China, US need to ex­plore com­mon in­ter­est

Global Times US Edition - - EDITORIAL -

The up­com­ing meet­ing be­tween Chi­nese Pres­i­dent Xi Jin­ping and US Pres­i­dent Don­ald Trump at the G-20 sum­mit is at­tract­ing global at­ten­tion.

Pres­i­dent Don­ald Trump sees a “good pos­si­bil­ity” that the US and China can reach a deal at the din­ner Satur­day, said White House eco­nomic ad­viser Larry Kud­low on Tues­day, but “cer­tain con­di­tions have to be met.” Ac­cord­ing to Kud­low, if Washington and Bei­jing fail to reach a deal, the US will move to raise tar­iffs on Chi­nese goods.

In fact, mul­ti­ple mes­sages have been re­leased by the US side in­clud­ing Trump him­self re­cently. Op­ti­mistic prospects and neg­a­tive views, such as the ne­ces­sity of pres­sur­ing China, can both be seen.

Faced with these mes­sages, it is con­ducive for us to un­der­stand Washington’s de­mands on Bei­jing at this stage. First, nar­row­ing the trade deficit with China is the de­sire of the US. Sec­ond, the US hopes China-US trade can sup­port the US ad­van­tage in tech­nol­ogy. Third, the Washington elite ex­pect rules to be made to con­strain the rise of China and en­sure that the US is the world’s top power in the long run.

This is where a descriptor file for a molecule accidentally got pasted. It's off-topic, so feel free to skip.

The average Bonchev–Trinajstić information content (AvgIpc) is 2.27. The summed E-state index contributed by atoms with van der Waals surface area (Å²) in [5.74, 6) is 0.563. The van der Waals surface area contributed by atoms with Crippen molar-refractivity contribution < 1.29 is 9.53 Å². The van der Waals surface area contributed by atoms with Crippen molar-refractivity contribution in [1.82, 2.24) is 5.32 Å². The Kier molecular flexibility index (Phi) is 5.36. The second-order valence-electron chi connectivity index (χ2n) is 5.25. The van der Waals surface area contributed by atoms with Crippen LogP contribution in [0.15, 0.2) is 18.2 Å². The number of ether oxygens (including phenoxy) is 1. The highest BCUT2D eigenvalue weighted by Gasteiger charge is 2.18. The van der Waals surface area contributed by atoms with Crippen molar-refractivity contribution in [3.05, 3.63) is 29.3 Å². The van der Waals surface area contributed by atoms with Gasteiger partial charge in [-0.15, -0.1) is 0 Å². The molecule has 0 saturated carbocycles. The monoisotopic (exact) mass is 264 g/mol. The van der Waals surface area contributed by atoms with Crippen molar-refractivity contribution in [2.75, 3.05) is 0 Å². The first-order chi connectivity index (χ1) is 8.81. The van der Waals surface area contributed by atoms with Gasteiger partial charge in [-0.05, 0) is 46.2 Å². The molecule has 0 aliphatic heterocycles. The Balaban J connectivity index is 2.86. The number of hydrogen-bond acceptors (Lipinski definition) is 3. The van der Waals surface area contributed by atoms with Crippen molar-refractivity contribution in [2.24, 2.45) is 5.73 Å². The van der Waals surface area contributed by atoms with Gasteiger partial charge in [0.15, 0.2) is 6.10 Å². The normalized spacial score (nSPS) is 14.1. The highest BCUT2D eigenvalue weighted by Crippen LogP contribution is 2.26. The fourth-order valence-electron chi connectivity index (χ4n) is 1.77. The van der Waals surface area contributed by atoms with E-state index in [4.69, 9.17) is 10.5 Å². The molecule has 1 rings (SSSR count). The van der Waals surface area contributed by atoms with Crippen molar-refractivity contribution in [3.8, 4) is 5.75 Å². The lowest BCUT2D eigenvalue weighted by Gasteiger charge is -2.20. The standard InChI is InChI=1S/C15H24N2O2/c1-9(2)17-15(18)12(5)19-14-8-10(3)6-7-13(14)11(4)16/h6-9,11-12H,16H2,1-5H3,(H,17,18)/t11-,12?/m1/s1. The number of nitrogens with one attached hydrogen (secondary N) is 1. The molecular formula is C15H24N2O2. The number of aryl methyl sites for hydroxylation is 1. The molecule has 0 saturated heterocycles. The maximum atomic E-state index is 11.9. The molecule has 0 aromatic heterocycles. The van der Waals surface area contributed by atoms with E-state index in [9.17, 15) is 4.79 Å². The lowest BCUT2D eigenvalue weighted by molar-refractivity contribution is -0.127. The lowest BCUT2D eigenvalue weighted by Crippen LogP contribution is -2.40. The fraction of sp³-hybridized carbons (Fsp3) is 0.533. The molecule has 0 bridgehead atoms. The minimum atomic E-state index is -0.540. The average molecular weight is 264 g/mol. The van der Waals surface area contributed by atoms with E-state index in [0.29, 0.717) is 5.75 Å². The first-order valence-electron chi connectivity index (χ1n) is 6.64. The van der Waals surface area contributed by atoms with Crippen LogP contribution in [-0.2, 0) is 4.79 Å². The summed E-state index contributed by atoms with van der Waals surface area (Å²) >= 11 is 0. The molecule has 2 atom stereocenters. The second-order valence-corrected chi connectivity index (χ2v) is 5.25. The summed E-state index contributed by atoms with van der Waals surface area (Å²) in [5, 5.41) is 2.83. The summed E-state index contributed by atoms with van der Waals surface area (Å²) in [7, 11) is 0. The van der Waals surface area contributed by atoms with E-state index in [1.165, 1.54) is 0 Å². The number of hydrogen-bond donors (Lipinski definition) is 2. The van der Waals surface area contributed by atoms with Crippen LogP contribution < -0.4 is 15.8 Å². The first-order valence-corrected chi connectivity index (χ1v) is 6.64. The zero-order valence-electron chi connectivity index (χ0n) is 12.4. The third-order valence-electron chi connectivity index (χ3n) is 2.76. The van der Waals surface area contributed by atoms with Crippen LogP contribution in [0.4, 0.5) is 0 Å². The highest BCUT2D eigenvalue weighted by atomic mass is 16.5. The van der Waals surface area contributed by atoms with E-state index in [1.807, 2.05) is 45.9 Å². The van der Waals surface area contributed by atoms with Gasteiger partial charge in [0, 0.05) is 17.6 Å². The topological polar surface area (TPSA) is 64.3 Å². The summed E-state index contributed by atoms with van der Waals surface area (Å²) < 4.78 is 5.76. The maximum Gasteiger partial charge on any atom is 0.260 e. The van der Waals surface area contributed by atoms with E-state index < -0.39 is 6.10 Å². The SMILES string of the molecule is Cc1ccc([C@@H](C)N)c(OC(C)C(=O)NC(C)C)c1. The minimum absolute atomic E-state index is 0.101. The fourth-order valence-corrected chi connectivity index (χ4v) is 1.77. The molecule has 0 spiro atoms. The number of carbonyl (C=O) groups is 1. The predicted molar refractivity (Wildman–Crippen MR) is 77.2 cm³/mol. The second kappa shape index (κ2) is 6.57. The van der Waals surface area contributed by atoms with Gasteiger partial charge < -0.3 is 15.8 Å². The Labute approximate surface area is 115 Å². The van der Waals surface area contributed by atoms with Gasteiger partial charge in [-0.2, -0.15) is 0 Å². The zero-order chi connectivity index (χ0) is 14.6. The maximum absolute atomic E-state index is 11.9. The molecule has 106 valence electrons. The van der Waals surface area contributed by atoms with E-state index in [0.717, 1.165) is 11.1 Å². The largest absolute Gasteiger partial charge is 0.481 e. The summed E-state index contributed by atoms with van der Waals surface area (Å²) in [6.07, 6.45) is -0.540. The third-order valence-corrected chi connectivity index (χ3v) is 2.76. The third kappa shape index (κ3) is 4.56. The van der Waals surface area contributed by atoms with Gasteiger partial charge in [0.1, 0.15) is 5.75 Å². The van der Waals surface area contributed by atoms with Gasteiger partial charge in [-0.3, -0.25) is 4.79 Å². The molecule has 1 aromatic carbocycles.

In re­sponse what China should do is to fur­ther deepen re­forms and ex­pand open­ing-up. It is the only way for China to re­solve var­i­ous prob­lems and achieve sus­tain­able de­vel­op­ment, and pres­sure from the US is a strong cat­a­lyst.

It is nec­es­sary for China and the US to seek the great­est com­mon in­ter­est of the two coun­tries by com­mu­ni­cat­ing and co­op­er­at­ing. The fric­tion be­tween the two sides may lead to ex­pan­sion of China’s re­form and open­ing-up frame­work to a cer­tain ex­tent, but it is never pos­si­ble for the US to sub­vert this frame­work.

The process of seek­ing the great­est com­mon in­ter­est must be tough for both coun­tries. Con­flicts, strug­gle and mu­tual threats are in­evitable, but ul­ti­mate suc­cess is of a high prob­a­bil­ity. For both sides, the ben­e­fits of com­mu­ni­cat­ing and co­op­er­at­ing are over­whelm­ing in com­par­i­son to con­fronta­tion.

It is rea­son­able for the US to ask China to ad­dress the China-US trade im­bal­ance. Main­tain­ing its tech­no­log­i­cal edge is rea­son­able to some ex­tent. But it is ex­tremely dan­ger­ous for the US to hold the idea that its na­tional des­tiny de­pends first and fore­most on con­strain­ing the growth of China.

China has rights of de­vel­op­ment and growth. More­over, as the sec­ond largest econ­omy, China’s con­tin­u­ous growth can ex­ert great in­flu­ence on the global power struc­ture. Hav­ing this un­der­stand­ing, China will keep de­vel­op­ing in a sys­tem ac­cept­able to all par­ties and achieve equal­ity of op­por­tu­nity to which all par­ties can best agree. There­fore, China’s de­vel­op­ment it­self can’t cause any zero-sum ef­fect. Such a de­vel­op­ment has to lead to a win-win sit­u­a­tion un­prece­dented in hu­man his­tory.

We ex­pect that the meet­ing of the heads of the world’s two largest economies will point to right di­rec­tions that lead to find­ing their great­est com­mon in­ter­est. In that case, no mat­ter how many twists and turns, the China-US re­la­tion­ship will never lose its over­all pos­i­tive di­rec­tion.

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